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  • This does feel like the revisiting of familiar territory, with nothing new to add. In the last few years there has been a major House of Lords Commission on this issue, and two bills (one at Westminster and one at Holyrood) and an amendment to primary legislation to bring in legalised assited suicide. All these legal changes were thrown out by their respective parliaments after due examination. Similar stories are happening in many other countries.

    The reasons? Firstly because that no adequate safeguards have ever been proposed to stop vulnerable people being pressurised into ending their lives in any of the bills, amendments and reports that have been produced. Secondly, to change the law to such an extent for a tiny number of requests would require clear evidence of need and that the safety of other patients could be maintained. To date this has not happened.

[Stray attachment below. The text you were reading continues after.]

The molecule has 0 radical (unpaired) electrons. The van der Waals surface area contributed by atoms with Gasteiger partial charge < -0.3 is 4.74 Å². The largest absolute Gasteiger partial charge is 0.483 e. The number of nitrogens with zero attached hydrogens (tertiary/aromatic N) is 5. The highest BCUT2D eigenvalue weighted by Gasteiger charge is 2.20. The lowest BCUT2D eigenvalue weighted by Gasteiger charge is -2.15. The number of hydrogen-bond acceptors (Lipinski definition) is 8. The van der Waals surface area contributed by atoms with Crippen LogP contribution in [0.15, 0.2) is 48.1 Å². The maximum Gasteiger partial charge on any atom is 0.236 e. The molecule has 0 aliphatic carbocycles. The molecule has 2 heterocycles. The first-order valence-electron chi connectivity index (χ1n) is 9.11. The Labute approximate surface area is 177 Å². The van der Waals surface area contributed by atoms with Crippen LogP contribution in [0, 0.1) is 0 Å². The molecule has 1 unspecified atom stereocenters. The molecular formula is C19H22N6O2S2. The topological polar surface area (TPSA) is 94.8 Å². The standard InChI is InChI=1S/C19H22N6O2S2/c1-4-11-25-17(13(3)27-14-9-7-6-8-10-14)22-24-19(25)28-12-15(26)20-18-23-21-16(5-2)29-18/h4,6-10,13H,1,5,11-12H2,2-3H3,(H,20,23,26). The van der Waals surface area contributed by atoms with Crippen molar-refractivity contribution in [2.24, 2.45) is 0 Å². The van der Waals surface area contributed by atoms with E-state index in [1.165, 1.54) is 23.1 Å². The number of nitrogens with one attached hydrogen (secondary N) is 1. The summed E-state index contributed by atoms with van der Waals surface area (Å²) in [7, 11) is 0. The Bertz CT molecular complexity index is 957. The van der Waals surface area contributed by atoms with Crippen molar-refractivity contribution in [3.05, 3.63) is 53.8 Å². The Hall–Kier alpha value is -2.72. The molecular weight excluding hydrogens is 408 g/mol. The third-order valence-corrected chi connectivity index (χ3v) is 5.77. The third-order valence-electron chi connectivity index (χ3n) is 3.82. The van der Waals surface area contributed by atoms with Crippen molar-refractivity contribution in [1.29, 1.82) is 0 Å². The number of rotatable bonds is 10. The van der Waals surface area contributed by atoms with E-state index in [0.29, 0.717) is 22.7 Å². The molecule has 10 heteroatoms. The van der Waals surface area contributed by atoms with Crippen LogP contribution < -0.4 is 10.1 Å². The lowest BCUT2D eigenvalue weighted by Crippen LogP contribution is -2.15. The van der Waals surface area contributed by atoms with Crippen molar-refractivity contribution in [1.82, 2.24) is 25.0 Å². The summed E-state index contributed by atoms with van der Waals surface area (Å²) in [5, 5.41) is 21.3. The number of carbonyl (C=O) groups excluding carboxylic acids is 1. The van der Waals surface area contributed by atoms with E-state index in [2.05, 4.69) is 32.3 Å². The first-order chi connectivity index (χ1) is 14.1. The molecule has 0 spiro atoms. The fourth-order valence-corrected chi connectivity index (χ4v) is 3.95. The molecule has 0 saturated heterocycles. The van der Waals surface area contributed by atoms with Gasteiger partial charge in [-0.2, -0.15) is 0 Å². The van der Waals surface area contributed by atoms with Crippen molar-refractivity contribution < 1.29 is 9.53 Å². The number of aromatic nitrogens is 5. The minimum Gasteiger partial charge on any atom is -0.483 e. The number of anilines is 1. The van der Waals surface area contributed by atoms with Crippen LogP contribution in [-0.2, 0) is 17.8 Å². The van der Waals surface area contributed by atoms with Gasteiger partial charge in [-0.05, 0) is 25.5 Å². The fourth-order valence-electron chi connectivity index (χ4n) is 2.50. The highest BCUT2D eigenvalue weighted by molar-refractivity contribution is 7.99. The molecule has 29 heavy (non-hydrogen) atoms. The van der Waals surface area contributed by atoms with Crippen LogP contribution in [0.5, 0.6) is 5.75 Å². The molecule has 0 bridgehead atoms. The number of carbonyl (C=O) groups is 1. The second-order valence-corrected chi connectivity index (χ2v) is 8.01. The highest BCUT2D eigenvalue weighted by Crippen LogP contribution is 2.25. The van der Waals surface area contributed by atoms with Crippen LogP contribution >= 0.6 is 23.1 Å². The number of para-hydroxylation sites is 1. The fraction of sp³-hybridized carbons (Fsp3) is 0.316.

Here are just a few of the problems. Firstly, people may express a wish to die, but there is plenty of evidence that the vast majority change their mind when the key symptoms, fears and concerns are addressed. Secondly, making an accurate prognosis is just not possible. You can only give an estimate based on average survival rates, but the true survival time could be vastly different in practice. How many high profile cases have we seen in recent years of people being told they hae months to live who have been alive years later (Ronnie Biggs and Al Magrahi to name two infamous cases, but consider Stephen Hawking who at 22 was told he had a couple years to live and has just celebrated his 70th birthday!). It is very hard to say which patients would only have a year to live.

    It is also true that many of the calls for assisted dying are coming from a tiny number of people with degenerative illnesses that are not necessarily terminal. If the law was changed for those with terminal prognosis, how long before calls would be made to extend it to those with non-terminal conditions? No wonder all the major disability organisations and the large majority disabled rights campaigners are opposed to any changes in the law (a much under reported fact).